A recent Scandal episode highlighted a few barriers when attempting to seek an abortion while deployed, but what’s a service member to do when she doesn’t have Olivia Pope’s help navigating the system?
Human Rights Watch released a report on the horrors of retaliation as the United Nations urged the United States to do more to prevent military sexual assault.
Sexual assault in the military could be twice as common as the Pentagon claims, according to a new report released this week by the office of Sen. Kirsten Gillibrand (D-NY).
Even when rapists in the military are convicted and sentenced, a loophole in the criminal justice system can leave them free to attack again.
Military rape survivors are being victimized again—by the very agency tasked with helping them.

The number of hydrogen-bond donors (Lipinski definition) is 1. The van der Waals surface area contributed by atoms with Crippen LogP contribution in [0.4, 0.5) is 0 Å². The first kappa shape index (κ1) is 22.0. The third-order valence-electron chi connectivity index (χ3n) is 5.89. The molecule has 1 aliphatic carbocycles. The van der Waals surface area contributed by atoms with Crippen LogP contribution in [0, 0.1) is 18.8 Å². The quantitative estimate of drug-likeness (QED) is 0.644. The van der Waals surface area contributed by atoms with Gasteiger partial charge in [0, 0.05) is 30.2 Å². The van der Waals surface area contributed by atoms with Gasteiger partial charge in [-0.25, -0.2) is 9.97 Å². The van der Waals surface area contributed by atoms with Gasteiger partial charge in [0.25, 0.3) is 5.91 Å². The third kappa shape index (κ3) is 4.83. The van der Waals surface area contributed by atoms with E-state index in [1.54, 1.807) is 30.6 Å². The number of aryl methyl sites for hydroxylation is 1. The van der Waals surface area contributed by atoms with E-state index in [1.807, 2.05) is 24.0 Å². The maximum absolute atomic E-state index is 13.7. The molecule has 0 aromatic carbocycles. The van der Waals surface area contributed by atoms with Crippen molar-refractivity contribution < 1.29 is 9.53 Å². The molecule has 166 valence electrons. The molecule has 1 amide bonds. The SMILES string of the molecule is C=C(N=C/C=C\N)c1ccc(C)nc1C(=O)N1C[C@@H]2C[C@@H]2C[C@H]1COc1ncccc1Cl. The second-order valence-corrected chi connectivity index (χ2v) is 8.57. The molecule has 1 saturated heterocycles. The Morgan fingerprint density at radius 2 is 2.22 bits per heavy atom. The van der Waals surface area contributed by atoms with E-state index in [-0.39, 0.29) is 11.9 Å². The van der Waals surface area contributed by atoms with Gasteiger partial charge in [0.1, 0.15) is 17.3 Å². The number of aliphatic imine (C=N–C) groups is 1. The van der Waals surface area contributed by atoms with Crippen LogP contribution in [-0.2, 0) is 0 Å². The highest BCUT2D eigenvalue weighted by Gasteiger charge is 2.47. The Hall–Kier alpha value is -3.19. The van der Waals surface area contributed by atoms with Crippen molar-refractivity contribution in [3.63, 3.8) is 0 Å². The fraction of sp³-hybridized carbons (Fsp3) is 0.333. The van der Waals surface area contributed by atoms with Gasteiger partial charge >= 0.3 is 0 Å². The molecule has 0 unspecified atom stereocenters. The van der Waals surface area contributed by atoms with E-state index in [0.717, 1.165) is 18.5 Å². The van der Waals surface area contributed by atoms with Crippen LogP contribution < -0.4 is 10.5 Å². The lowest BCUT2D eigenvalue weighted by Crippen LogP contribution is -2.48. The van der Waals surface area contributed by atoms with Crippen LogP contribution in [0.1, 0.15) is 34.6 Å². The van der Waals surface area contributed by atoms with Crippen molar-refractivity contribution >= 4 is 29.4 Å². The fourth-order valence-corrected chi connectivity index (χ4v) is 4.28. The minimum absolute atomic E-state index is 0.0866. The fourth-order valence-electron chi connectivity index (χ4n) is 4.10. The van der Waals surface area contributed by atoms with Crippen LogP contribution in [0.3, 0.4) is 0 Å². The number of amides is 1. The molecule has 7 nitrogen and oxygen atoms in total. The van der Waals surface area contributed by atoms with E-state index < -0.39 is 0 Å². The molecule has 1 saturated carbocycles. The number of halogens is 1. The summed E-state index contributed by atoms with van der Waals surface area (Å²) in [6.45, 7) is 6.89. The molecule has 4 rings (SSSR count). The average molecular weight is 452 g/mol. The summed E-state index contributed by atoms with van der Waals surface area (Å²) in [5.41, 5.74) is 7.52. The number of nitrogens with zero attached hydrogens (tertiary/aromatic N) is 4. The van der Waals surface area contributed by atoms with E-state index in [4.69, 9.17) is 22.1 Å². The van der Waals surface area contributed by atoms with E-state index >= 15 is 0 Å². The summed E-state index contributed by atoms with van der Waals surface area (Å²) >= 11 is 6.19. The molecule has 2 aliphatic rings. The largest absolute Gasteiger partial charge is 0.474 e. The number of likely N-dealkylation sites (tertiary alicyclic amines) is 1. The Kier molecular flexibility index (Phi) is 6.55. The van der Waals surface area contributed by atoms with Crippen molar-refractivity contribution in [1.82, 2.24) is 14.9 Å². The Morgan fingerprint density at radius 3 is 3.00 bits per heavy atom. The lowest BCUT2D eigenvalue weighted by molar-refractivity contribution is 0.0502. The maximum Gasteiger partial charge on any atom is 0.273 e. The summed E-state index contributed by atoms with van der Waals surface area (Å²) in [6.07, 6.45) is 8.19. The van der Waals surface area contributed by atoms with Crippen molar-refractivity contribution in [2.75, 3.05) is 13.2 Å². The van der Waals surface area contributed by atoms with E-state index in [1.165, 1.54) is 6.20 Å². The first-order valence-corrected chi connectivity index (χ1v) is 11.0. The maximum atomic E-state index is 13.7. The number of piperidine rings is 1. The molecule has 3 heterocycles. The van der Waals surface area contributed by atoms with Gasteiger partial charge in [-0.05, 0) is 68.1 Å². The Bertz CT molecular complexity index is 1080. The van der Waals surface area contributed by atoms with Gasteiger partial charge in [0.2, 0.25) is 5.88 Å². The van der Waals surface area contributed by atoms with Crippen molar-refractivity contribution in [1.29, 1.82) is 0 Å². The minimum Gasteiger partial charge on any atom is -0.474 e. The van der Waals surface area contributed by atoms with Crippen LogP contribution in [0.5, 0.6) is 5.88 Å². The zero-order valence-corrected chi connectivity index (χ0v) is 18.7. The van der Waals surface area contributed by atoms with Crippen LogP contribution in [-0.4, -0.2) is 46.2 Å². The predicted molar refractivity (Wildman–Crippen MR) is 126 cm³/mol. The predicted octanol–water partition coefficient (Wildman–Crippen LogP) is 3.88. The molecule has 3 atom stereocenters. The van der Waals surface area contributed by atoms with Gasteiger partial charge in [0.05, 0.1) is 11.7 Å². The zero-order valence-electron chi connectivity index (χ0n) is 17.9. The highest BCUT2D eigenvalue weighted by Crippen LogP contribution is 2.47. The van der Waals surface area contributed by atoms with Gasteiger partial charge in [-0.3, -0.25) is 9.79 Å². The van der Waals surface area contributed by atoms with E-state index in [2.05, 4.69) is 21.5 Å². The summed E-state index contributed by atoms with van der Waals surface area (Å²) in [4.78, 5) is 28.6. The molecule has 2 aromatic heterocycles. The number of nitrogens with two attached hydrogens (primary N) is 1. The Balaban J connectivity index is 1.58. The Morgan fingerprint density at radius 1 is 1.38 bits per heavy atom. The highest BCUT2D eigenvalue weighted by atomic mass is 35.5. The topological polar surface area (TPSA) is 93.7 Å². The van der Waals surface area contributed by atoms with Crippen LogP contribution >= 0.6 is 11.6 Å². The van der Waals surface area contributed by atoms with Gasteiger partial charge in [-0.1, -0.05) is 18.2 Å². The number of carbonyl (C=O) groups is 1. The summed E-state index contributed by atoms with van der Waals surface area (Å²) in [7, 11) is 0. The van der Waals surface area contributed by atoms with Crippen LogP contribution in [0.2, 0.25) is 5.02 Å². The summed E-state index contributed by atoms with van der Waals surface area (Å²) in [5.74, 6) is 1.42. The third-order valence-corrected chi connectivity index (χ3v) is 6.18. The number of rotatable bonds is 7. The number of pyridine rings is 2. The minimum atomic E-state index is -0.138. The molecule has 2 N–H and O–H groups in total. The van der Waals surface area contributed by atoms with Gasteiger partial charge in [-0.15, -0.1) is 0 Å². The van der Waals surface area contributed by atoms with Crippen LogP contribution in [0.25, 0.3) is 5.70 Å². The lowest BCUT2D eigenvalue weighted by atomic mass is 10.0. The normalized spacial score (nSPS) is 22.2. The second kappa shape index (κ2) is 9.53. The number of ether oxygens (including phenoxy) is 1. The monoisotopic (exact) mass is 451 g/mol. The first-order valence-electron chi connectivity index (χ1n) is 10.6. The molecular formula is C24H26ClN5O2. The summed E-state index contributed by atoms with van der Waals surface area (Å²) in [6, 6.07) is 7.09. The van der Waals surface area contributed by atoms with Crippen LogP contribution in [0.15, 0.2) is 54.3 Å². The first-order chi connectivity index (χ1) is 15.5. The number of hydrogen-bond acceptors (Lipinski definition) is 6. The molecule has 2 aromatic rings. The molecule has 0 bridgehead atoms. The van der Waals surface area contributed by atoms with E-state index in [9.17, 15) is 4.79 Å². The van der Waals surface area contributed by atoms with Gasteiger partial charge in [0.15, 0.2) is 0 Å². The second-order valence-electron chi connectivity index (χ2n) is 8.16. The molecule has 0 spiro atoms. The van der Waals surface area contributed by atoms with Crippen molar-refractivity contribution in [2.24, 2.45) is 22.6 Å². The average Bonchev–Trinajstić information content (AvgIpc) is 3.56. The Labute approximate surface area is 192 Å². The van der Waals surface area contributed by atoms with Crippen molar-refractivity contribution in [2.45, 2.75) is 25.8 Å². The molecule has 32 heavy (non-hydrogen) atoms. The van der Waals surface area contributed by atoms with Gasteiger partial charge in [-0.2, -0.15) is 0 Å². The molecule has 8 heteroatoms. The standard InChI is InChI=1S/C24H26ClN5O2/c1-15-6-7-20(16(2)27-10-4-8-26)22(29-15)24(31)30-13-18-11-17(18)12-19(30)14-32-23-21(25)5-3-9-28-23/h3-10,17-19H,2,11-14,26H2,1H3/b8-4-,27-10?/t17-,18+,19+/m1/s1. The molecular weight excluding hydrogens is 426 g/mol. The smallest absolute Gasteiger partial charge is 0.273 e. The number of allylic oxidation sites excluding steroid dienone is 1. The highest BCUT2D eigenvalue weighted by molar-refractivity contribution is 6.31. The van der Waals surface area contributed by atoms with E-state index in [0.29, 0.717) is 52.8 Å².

Sen. Kirsten Gillibrand’s Military Justice Improvement Act hit another roadblock on Thursday when a vote on the bill was blocked in the Senate, but it won’t be the last the chamber sees of the bill.
The Department of Defense’s long-awaited report to President Obama on military sexual assault doesn’t show nearly enough progress in dealing with the problem, advocates for survivors say.
A New York grand jury failed to indict the officers involved in Eric Garner’s death, while the Roberts Court heard arguments in two big cases for equality advocates.
A bipartisan group of senators said Gillibrand’s bill is the best way to protect military sexual assault victims—and that the president could convince Congress of this “overnight.”
Signed on Thursday, the law takes the prosecution of military sexual assault cases out of the chain of command and into the hands of civilian prosecutors in California.